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License to Ill: The Effects of Corporate Social Responsibility and CEO Moral Identity on Corporate Social Irresponsibility

Authors


  • We would like to thank Frederick Morgeson and two anonymous reviewers for their guidance and constructive comments. We also received helpful suggestions from Gabrielle Adams, Karl Aquino, Daniel Cable, Michael Haselhuhn, Gillian Ku, and gratefully acknowledge the many research assistants whose careful coding made these data possible.

Abstract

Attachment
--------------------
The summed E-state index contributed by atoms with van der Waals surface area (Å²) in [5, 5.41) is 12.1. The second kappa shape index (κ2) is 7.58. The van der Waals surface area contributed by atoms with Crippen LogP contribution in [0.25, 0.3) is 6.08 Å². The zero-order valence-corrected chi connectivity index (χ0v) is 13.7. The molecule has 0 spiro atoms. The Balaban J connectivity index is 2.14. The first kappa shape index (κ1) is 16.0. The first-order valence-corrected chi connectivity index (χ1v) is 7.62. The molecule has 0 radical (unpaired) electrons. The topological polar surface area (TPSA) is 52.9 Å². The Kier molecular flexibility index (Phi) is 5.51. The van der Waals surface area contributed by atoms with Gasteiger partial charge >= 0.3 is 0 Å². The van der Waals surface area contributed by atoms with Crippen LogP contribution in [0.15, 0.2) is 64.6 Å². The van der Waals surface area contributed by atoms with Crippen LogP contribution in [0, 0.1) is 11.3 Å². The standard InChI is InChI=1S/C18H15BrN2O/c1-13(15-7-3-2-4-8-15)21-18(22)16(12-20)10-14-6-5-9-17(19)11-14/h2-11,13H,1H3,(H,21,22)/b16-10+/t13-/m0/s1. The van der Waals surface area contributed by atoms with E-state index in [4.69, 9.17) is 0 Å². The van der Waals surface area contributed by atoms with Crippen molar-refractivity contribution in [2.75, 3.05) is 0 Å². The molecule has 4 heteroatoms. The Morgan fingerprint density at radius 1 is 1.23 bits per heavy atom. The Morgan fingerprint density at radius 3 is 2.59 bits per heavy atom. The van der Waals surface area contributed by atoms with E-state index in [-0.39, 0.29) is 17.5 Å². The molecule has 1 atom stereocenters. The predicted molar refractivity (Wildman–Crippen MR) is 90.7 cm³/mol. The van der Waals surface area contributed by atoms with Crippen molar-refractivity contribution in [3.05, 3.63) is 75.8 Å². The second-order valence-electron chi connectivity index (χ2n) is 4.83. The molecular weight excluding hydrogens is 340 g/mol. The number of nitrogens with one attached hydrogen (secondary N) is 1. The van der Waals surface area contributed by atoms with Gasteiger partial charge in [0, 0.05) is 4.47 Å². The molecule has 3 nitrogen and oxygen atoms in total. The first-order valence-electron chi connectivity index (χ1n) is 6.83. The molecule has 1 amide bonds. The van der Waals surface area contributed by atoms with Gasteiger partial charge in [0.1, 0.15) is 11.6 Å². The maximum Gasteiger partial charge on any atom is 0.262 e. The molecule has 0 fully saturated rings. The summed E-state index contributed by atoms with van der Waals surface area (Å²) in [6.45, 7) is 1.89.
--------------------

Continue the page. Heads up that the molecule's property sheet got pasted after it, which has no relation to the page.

Although managers and researchers have invested considerable effort into understanding corporate social responsibility (CSR), less is known about corporate social irresponsibility (CSiR). Drawing on strategic leadership and moral licensing research, we address this gap by considering the relationship between CSR and CSiR. We predict that prior CSR is positively associated with subsequent CSiR because the moral credits achieved through CSR enable leaders to engage in less ethical stakeholder treatment. Further, we hypothesize that leaders’ moral identity symbolization, or the degree to which being moral is expressed outwardly to the public through actions and behavior, will moderate the CSR–CSiR relationship, such that the relationship will be stronger when CEOs are high on moral identity symbolization rather than low on moral identity symbolization. Through an archival study of 49 Fortune 500 firms, we find support for our hypotheses.

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